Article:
Also known as the M-249 SPW (Special Purpose Weapon) and the ParaSAW, the Mk 46 Mod 0 SPW was designed at first for US special operations units (especially the SEALs, hence the designation), and first operationally fielded in 2001. Use of the SPW later spread at first to other members of the US special operations community, and then to a limited extent to other types of US military units, particularly infantrymen conducting CQB. The SPW is a belt-feed-only weapon; the troublesome magazine-feed capability has been removed along with the parts required to allow it. The polymer stock is a standard Minimi stock, rather than the stock used on the M-249, and also has a shoulder support for use when firing from a bipod. The finish is corrosion-resistant and much tougher and more durable than that of a standard M-249. The barrel length is reduced to 16 inches (with a 15-inch barrel an option, but not often used). The gas regulator has been removed, with the cyclic rate of fire fixed at 750 rpm; this allows a skilled gunner to squeeze off short bursts and even single shots if necessary. The portion of the handguard above the barrel has been removed, along with the carrying handle and the tripod mounting interface. The SPW is literally festooned with MIL-STD-1913 rails or their mounting interfaces; an SPW generally has at least one mounted on the feed tray cover, and can also have 3 long ones on the handguard (on all sides except the top), with another pair of short rails mounted directly under the sight post. On certain occasions, special ops units will use this rail-mounting capability to produce a compact weapon with no stock and a forward handgrip attached to the rail on the bottom of the handguard. US special operations units, particularly the Rangers and SEALs, often use a version with a sliding M-4-type stock. They also use a version with high-strength, high-efficiency suppressor specifically designed for use with high-volume automatic fire. Both of these are based on versions with a 16-inch barrel. (There’s no reason that the sliding stock and suppressor cannot be combined; if so, add $20 and change Bulk to 7/8.) The flash suppressor of the barrel to be suppressed must be removed with an armorer’s wrench, but no other changes are required.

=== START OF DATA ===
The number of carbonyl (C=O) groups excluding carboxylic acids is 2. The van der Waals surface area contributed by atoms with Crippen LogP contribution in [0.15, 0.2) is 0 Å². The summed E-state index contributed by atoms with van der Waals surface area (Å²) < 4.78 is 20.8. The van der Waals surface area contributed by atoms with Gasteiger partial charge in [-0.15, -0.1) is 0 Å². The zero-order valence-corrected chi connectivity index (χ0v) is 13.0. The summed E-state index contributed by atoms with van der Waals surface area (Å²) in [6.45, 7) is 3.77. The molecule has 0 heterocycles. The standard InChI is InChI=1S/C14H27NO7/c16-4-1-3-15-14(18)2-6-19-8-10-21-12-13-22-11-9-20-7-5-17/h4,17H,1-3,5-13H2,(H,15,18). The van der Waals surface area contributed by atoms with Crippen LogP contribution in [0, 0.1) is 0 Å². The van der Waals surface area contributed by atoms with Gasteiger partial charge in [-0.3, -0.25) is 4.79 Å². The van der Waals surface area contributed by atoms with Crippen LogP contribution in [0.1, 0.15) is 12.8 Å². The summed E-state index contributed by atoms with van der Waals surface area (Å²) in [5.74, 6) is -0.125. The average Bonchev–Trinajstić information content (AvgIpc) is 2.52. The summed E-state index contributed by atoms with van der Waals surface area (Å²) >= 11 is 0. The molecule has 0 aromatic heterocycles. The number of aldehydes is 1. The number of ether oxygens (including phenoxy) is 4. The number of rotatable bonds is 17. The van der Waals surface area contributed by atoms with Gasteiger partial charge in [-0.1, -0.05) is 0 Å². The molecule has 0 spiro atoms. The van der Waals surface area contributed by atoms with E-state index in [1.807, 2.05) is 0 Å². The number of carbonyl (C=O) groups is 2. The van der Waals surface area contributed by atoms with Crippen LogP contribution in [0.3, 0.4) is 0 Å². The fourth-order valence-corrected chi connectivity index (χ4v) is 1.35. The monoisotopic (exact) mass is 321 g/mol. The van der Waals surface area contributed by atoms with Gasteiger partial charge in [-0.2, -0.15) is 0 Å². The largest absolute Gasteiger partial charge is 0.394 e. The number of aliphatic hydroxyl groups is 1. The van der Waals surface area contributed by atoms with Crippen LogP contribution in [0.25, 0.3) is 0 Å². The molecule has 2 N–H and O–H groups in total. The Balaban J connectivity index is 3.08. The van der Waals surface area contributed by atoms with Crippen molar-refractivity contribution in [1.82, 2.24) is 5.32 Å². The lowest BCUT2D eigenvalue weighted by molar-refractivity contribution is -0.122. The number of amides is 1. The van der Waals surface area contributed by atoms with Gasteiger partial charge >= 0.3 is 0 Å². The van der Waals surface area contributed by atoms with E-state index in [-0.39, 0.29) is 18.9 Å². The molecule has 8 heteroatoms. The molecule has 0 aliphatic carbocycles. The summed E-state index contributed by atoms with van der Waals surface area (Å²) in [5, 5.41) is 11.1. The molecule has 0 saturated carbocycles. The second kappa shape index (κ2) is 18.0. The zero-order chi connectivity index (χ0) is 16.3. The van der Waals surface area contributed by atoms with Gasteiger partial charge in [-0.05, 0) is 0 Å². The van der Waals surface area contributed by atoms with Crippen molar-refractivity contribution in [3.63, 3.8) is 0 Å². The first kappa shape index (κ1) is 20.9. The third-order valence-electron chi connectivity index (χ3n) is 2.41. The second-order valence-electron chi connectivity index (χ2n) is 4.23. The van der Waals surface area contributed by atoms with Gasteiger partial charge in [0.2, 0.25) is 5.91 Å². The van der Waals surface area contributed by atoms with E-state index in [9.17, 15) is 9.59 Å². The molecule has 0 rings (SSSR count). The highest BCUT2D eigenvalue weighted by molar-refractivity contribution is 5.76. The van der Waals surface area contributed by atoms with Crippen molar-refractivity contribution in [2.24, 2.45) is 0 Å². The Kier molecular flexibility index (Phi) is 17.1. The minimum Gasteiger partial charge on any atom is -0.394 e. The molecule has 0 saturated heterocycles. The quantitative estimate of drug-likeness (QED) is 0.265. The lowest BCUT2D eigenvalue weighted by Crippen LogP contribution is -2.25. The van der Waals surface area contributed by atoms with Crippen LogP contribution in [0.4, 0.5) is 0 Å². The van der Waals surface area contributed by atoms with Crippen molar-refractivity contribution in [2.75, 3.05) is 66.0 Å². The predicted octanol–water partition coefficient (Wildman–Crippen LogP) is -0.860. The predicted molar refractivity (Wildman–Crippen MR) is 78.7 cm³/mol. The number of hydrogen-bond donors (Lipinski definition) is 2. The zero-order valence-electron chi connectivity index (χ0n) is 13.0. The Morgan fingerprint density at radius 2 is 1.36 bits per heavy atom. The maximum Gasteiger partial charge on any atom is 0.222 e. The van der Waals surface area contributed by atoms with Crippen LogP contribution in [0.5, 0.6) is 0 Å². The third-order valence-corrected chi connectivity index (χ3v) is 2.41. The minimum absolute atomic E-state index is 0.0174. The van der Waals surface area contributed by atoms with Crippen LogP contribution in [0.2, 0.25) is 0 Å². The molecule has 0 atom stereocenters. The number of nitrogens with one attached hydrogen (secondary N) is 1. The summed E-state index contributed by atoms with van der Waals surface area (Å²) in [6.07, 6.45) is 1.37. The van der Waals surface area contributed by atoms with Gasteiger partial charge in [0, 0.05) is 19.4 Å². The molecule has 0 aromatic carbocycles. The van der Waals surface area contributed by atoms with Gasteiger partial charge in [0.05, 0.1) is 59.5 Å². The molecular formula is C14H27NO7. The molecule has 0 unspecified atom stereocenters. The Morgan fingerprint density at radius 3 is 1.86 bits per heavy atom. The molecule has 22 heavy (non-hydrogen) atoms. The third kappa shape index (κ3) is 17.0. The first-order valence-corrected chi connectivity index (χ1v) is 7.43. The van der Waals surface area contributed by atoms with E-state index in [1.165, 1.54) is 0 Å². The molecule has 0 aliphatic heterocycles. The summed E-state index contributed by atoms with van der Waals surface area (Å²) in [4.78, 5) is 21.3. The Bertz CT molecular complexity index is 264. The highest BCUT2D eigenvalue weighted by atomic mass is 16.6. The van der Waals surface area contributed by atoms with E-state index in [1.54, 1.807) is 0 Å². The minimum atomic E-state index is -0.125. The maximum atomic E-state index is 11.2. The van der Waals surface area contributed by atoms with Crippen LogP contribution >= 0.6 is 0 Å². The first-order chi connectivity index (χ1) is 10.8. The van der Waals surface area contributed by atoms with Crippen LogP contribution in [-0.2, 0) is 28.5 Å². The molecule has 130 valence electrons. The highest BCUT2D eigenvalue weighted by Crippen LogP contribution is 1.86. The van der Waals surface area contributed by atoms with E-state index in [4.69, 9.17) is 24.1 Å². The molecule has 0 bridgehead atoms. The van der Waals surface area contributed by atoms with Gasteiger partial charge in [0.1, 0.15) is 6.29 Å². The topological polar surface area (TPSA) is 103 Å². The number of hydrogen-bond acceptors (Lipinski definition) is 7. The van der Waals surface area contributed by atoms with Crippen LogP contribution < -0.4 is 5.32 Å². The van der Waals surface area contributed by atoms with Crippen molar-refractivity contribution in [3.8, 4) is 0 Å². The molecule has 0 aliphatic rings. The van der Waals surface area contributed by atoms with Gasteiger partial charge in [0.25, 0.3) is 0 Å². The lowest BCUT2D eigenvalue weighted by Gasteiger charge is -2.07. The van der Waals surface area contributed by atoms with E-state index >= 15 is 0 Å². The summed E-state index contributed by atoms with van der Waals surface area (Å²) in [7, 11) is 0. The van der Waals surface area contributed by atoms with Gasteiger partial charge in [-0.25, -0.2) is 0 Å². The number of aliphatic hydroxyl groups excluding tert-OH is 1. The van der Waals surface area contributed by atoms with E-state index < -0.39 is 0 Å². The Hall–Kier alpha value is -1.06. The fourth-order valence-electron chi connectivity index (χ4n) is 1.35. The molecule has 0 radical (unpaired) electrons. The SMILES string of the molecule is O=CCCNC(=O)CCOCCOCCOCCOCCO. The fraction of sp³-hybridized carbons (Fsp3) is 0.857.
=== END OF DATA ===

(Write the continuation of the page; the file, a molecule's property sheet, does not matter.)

|M-249||5.56mm NATO||6.85 kg||30, 100 Belt, 200 Belt||$1823|
|Mk 46 Mod 0 (16” Barrel)||5.56mm NATO||5.72 kg||100 Belt, 200 Belt||$1331|
|Mk 46 Mod 0 (15” Barrel)||5.56mm NATO||5.68 kg||100 Belt, 200 Belt||$1300|
|Mk 46 Mod 0 (16” Barrel, Sliding Stock)||5.56mm NATO||5.72 kg||100 Belt, 200 Belt||$1352|
|Mk 46 Mod 0 (16” Barrel w/Suppressor)||5.56mm NATO||6.77 kg||100 Belt, 200 Belt||$1652|
|Mk 46 Mod 0 (16”)||5||3||1-Nil||6||2||4||40|
|Mk 46 Mod 0 (15”)||5||3||1-Nil||6||2||4||36|
|Mk 46 Mod 0 (16” Sliding Stock)||5||3||1-Nil||4/6||2||4||40|
|Mk 46 Mod 0 (16” Suppressed)||5||2||1-Nil||8||1||1||27|